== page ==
Hampton Roads Invaded: Anglo-Dutch Naval Wars
October 16 • 12:00 PM
Presented by Historian John V. Quarstein
About the presentation:
During the early 17th century, England and Holland began to obtain colonies, expanded their trade, and attacked Spanish and Portuguese merchant vessels. When Oliver Cromwell assumed power in England, he issued the 1651 Navigation Acts to exclude the Dutch from trading with English colonies. This resulted in a series of conflicts known as the First, Second, and Third Anglo-Dutch Naval Wars. When the Second Anglo-Dutch Naval War began, Virginia’s defenses were very weak with forts in disrepair, and only one blockship, HMS Elizabeth, on station. In late May 1667, Admiral Abraham Crijnsen entered the Chesapeake Bay with four warships. Crijnsen destroyed Elizabeth, defeated the Virginia militia at Old Point Comfort, and then captured the entire Maryland and Virginia tobacco fleets. Virginia endeavored to rebuild several forts, but they were useless when a Dutch fleet returned in July 1672. Once again, the Dutch captured the tobacco fleet about to be conveyed to England. No other enemy fleet would ever again enter the Chesapeake. The Dutch gave an expensive lesson to Virginia to never again be unprepared to defend itself.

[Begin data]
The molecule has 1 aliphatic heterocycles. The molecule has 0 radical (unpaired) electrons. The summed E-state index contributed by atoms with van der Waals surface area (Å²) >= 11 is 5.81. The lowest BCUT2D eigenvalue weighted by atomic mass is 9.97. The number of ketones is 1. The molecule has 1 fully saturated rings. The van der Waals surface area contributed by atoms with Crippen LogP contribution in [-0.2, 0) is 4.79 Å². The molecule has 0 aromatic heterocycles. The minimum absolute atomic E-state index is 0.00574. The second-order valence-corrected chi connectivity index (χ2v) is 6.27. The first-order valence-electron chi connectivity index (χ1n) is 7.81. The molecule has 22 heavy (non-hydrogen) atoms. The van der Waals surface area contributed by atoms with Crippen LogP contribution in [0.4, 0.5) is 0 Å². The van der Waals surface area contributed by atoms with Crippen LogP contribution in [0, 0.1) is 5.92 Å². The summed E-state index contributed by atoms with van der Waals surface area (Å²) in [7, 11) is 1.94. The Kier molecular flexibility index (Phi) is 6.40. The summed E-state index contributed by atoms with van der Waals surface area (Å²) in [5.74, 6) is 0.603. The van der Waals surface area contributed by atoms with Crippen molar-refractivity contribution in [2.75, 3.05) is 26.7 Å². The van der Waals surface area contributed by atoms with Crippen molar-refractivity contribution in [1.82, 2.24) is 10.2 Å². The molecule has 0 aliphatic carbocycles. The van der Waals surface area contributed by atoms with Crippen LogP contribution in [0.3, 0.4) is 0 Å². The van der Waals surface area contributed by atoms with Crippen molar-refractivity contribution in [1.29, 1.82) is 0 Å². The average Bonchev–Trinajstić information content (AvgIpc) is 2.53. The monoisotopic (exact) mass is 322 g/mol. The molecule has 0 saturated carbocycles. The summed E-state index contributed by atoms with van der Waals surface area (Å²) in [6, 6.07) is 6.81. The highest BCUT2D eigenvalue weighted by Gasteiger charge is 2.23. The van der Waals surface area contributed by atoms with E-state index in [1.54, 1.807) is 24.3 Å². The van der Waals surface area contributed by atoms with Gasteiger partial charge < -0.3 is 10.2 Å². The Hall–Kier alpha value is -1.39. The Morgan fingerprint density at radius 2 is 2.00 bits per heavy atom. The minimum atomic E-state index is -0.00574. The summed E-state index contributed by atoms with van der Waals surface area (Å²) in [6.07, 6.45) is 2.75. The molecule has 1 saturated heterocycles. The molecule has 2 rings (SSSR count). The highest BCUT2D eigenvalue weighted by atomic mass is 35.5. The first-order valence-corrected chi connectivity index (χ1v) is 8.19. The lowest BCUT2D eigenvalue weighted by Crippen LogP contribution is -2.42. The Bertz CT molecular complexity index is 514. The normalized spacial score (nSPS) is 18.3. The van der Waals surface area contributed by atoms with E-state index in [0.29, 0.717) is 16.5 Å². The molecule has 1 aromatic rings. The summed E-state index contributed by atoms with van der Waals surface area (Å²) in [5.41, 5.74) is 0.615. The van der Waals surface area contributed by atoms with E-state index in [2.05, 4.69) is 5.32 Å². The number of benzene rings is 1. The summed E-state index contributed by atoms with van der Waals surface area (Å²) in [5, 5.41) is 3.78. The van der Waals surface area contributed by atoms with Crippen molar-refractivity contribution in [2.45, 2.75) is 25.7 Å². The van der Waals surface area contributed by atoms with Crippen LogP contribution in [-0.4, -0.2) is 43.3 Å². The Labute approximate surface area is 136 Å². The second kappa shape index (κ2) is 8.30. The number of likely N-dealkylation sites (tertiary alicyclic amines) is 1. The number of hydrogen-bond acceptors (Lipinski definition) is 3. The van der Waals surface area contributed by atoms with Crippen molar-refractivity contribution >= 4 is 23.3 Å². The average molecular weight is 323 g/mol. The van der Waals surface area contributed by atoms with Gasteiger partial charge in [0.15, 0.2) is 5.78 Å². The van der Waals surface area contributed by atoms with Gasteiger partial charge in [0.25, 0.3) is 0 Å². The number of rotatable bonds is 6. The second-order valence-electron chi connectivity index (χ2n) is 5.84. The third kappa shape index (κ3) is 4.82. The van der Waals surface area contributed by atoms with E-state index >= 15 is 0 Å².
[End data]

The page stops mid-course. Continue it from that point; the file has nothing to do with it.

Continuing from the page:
Image credit: A Council of War Before the Battle of Scheveningen, August 7, 1653. W V Velde, artist, the Netherlands. Ca. 1653-1658. Drawing. The Mariners’ Museum 1945.0002.000224.
Header image: Hampton Roads, Virginia, from official state map published in 1859. Public Domain.